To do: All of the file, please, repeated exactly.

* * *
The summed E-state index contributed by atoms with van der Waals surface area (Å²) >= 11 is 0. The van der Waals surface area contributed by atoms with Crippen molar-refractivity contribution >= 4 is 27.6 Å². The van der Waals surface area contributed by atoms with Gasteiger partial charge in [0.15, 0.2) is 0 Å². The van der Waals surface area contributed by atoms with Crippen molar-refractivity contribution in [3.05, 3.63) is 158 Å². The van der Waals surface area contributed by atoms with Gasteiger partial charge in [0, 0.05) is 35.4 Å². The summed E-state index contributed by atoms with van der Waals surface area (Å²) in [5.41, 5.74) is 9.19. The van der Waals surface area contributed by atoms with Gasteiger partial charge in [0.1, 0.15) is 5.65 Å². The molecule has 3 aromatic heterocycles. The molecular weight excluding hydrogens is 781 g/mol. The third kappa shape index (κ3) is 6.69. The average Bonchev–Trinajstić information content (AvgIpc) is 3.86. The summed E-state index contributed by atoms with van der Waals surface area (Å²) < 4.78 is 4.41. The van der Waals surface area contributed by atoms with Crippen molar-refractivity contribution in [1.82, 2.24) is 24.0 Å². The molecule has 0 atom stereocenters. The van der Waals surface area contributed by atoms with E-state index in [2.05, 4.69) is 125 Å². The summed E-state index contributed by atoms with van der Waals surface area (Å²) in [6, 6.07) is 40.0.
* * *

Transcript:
The summed E-state index contributed by atoms with van der Waals surface area (Å²) >= 11 is 0. The van der Waals surface area contributed by atoms with Crippen molar-refractivity contribution >= 4 is 27.6 Å². The van der Waals surface area contributed by atoms with Gasteiger partial charge in [0.15, 0.2) is 0 Å². The van der Waals surface area contributed by atoms with Crippen molar-refractivity contribution in [3.05, 3.63) is 158 Å². The van der Waals surface area contributed by atoms with Gasteiger partial charge in [0, 0.05) is 35.4 Å². The summed E-state index contributed by atoms with van der Waals surface area (Å²) in [5.41, 5.74) is 9.19. The van der Waals surface area contributed by atoms with Gasteiger partial charge in [0.1, 0.15) is 5.65 Å². The molecule has 3 aromatic heterocycles. The molecular weight excluding hydrogens is 781 g/mol. The third kappa shape index (κ3) is 6.69. The average Bonchev–Trinajstić information content (AvgIpc) is 3.86. The summed E-state index contributed by atoms with van der Waals surface area (Å²) < 4.78 is 4.41. The van der Waals surface area contributed by atoms with Crippen molar-refractivity contribution in [1.82, 2.24) is 24.0 Å². The molecule has 0 atom stereocenters. The van der Waals surface area contributed by atoms with E-state index in [2.05, 4.69) is 125 Å². The summed E-state index contributed by atoms with van der Waals surface area (Å²) in [6, 6.07) is 40.0.